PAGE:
Jo Craddock Architecture Waimauku House

  • Pou Auaha / Creative Director
    Jo Craddock

Waimauku House was designed by the architect for her family. Located on a rolling 10 acre site in the countryside northwest of Auckland, the design set out to create a light-filled home that integrated harmoniously into the surrounding landscape.
The house was designed as split level to follow the natural contours of the land. A continuous ceiling height creates an increased volume and scale as you descend into the living areas which expand to allow full view of the natural environment and large trees beyond. Attention was paid to sun angles which allow sun directly into the living spaces during winter and shaded protection in the summer. Strong axial lines draw the eye out into the landscape whist a lineal hallway dissects the house into two parts- precast concrete on the southern side softened by the garden and landscape, and cedar weatherboards on the north - a response to thermal efficiency and materials chosen for their protection and privacy, or lightness and warmth. A lap pool further stretches the house towards surrounding bush.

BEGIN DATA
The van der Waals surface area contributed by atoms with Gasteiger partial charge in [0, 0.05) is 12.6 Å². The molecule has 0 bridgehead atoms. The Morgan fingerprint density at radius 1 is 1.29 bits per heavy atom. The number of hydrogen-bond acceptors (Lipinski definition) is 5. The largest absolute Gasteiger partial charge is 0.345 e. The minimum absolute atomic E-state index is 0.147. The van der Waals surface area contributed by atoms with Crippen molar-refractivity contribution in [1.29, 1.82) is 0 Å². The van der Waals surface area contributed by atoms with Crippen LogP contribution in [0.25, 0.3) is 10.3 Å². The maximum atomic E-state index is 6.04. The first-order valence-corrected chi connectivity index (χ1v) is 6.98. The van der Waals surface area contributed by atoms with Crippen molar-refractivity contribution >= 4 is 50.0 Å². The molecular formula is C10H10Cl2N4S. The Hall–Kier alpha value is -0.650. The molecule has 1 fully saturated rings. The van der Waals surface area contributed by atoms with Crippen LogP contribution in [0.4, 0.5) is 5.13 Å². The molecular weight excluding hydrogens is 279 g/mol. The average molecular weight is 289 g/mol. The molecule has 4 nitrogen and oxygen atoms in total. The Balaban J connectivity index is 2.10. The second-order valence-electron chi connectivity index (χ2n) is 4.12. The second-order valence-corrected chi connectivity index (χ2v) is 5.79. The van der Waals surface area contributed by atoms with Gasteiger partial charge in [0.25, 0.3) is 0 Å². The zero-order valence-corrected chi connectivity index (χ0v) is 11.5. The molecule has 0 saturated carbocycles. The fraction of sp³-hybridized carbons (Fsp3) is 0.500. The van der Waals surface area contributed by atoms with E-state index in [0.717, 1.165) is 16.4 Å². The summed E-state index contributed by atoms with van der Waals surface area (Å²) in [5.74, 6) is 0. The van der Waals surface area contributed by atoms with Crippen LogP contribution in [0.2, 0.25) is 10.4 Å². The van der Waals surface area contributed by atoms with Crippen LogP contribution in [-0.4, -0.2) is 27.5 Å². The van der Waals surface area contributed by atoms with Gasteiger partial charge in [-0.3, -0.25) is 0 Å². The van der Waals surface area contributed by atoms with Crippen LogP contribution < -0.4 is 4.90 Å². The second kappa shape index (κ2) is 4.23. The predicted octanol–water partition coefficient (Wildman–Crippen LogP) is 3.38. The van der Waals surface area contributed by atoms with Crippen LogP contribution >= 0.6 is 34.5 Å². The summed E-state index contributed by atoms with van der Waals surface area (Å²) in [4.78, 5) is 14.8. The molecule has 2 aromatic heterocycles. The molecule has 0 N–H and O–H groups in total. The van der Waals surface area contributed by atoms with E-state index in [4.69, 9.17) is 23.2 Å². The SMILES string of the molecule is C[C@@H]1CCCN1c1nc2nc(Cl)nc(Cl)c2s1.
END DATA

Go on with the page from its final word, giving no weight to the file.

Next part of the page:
Exterior spaces create a series of outdoor rooms, places for reflection or gathering, each as extensions to the interior of the house whilst providing a collection of options for outdoor immersion in differing weather conditions.
Scale, materiality, sun, shelter, openness all affect a sense of comfort and calm. The spaces nurture and accommodate a growing family and adapt over time as needs for togetherness or separation evolve. The house is a haven for its occupants, a place of security and happiness. In essence the house strives to become part of the family- an additional member which binds all together, a protector, a creator of memories.
Open spaces allow a collectiveness. Room to share and gather together. A nucleus for the family or a stage for larger gatherings.
Materials were chosen for their durability, performance and natural state along with their ability to compliment each other. There was a desire for the house to age well. For the materials to wear in and openly show the effects of the lives lived around them.